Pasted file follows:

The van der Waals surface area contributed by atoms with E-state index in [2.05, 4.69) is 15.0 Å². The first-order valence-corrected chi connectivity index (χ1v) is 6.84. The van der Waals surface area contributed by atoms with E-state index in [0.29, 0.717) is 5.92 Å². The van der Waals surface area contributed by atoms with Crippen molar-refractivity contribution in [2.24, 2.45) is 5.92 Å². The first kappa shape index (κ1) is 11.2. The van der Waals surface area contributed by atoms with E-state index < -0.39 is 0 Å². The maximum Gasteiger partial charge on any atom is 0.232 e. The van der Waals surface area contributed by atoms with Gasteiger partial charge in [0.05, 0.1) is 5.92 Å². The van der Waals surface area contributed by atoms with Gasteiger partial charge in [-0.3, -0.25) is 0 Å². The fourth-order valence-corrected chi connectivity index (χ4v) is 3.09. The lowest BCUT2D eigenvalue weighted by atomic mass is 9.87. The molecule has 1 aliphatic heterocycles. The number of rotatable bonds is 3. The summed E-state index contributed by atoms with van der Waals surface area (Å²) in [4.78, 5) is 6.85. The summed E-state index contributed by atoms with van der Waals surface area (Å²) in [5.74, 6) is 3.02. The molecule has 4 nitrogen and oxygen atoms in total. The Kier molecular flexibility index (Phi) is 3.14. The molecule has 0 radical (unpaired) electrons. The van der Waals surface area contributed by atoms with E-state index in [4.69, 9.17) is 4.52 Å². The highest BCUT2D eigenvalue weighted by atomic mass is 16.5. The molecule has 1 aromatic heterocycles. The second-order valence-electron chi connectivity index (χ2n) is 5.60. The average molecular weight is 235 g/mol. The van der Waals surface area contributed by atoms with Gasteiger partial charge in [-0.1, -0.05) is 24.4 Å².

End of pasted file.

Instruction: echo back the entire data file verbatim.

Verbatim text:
The van der Waals surface area contributed by atoms with E-state index in [2.05, 4.69) is 15.0 Å². The first-order valence-corrected chi connectivity index (χ1v) is 6.84. The van der Waals surface area contributed by atoms with E-state index in [0.29, 0.717) is 5.92 Å². The van der Waals surface area contributed by atoms with Crippen molar-refractivity contribution in [2.24, 2.45) is 5.92 Å². The first kappa shape index (κ1) is 11.2. The van der Waals surface area contributed by atoms with E-state index < -0.39 is 0 Å². The maximum Gasteiger partial charge on any atom is 0.232 e. The van der Waals surface area contributed by atoms with Gasteiger partial charge in [0.05, 0.1) is 5.92 Å². The van der Waals surface area contributed by atoms with Gasteiger partial charge in [-0.3, -0.25) is 0 Å². The fourth-order valence-corrected chi connectivity index (χ4v) is 3.09. The lowest BCUT2D eigenvalue weighted by atomic mass is 9.87. The molecule has 1 aliphatic heterocycles. The number of rotatable bonds is 3. The summed E-state index contributed by atoms with van der Waals surface area (Å²) in [4.78, 5) is 6.85. The summed E-state index contributed by atoms with van der Waals surface area (Å²) in [5.74, 6) is 3.02. The molecule has 4 nitrogen and oxygen atoms in total. The Kier molecular flexibility index (Phi) is 3.14. The molecule has 0 radical (unpaired) electrons. The van der Waals surface area contributed by atoms with E-state index in [4.69, 9.17) is 4.52 Å². The highest BCUT2D eigenvalue weighted by atomic mass is 16.5. The molecule has 1 aromatic heterocycles. The second-order valence-electron chi connectivity index (χ2n) is 5.60. The average molecular weight is 235 g/mol. The van der Waals surface area contributed by atoms with Gasteiger partial charge in [-0.1, -0.05) is 24.4 Å².